We are proud to inform you that the Home Energy Conservation Program, delivered by Enbridge Gas Distribution, is providing qualifying homeowners with an incentive of up to $1600. The program makes it easy and affordable for homeowners to lower their energy bills and reduce their greenhouse gas emissions.
Find out if the homeowner qualifies:
1 - The primary home heating source must be: natural gas, electricity, oil, propane, or wood.
2 - They are an Enbridge Gas customer and have a valid Enbridge Gas account in good standing OR if they heat their home with electricity, oil, wood, or propane- they must provide a current tax bill for the property.
3 - They must use an Enbridge approved Service Organization to deliver the home energy audit. The Registered Energy Advisor (REA) will help guide the homeowner through the rebate process.
4 - They must complete at least two of the Home Energy Upgrades as recommended by the REA and achieve a minumum of 15% annual fuel savings.*
Home Energy Upgrades include:
High-Efficiency Furnace, Boiler or Fireplace (natural gas, propane, oil or wood)
High-Efficiency Water Heating System Upgrade (natural gas, propane, oil or wood)
Air Source Heat Pump Installation
Attic Insulation Upgrade
Basement Wall Insulation Upgrade
Drain Water Heat Recovery System Installation
Wall Insulation Upgrade
Exposed Floor Insulation
5 - They must complete pre and post energy audits from the same REA by December 31, 2017.
Receive up to $1600 in incentives:
By achieving a minimum of 15% in energy savings you can earn:
$150 - Immediate discount on their first pre-retrofit energy audit
$350 - Covering the remaining cost of your energy audits (not including HST), after completing at least 2 of the recommended upgrades and final post-retrofit energy audit
$1,100 - Towards the cost of your home energy upgrades - after your second energy audit proving you achieved a minimum of 15% in energy savings*
*Natural gas and alternative fuel savings are based on approved modeling software. Only one enrollment for incentive per household is permitted. The Home Energy Conservation Program is only available for residential detached homes, towns and semis- no multi-residential buildings or condos.
Product Updates for Eligible HVAC Measures included in the Save on Energy Heating and Cooling Program – Coming July 2017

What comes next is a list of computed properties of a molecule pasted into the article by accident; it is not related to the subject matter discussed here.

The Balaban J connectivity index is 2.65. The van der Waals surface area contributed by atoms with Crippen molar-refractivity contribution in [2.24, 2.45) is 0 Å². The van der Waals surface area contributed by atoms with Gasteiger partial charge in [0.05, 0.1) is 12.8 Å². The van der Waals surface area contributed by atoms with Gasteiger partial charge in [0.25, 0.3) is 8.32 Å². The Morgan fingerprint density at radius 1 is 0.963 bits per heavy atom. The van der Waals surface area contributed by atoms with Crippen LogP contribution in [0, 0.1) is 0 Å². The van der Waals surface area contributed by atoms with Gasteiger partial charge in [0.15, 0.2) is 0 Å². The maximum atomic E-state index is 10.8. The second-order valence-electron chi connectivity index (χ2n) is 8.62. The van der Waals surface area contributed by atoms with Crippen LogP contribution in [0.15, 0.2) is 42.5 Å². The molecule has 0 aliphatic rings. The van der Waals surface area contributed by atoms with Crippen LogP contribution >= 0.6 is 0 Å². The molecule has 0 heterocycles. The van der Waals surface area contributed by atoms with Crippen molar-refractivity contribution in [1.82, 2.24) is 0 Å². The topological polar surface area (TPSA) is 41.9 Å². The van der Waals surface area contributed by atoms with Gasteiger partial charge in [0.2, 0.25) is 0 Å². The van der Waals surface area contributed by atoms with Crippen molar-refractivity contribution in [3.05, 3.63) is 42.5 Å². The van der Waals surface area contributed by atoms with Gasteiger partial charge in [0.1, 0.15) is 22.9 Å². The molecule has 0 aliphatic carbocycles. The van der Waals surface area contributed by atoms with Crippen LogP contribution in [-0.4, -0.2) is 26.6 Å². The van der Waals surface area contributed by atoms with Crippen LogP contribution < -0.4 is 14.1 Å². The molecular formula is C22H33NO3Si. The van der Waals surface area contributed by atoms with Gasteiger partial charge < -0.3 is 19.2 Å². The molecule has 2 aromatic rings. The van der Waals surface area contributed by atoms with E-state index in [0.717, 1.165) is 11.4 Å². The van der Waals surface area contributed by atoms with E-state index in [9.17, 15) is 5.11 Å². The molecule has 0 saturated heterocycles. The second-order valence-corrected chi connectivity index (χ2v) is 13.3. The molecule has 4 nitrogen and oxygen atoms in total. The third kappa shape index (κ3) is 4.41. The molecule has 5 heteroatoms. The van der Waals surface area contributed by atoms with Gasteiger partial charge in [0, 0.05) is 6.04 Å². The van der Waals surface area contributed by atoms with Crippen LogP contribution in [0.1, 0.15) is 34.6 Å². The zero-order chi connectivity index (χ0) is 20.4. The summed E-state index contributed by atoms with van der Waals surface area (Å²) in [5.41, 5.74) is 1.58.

The IESO will be removing the CAC incentives for the SEER 14.5 & 15 (EER 12 & 12.5) from the program as of June 30, 2017 and will be introducing incentives for the following products starting July 1, 2017:
All gas fireplaces need an annual inspection by licensed gas technician in order to operate properly. This is a very important practice. Because gas fireplaces burn clean and are very easy to take care of, some assume that this means it doesn’t need cleaning. While it is true that gas fireplaces are both efficient and low maintenance, it’s a known fact that any appliance can become a nuisance if neglected. That is why you need an annual inspection of your gas fireplace. By cleaning your fireplace and chimney, you can put your mind at ease when you start your unit this season.
Every fireplace or insert should be cleaned annually. This is due to the hard work a fireplace puts in with each use, when it is heating your home. It‘s best to get your fireplace checked each spring; that way you will have a flawlessly functioning fireplace all year round, but whatever schedule is easiest for you will work for the fireplace too.
Debris & gunk
Debris likes to hang out in the vents, in the flue and inside the chimney. This needs to be removed, as it will restrict airflow and might smell bad. Gas fireplace debris includes:
Ceramic or faux log inserts can eventually deteriorate with use, clinging to the sides of the insert and getting trapped.
Dirty Glass doors or frame
Chipped or scratched glass can become a hazard over time. It can meddle with the heat output of your fireplace, and no one wants that. If this is the case, you will need to get it cleaned or replaced.
The inside and outside of a gas fireplace needs to be cleaned once every few years. Think about it, after all those gorgeous fires it’s bound to get a little dirty in there. It is very important to follow the manufacturer’s instructions, and use approved products for cleaning. Check with your technician, to see if they offer cleaning services.
Remember: If you have a masonry fireplace with a gas log set insert, inspect the logs with every annual inspection.
What Happens during an gas fireplace inspection?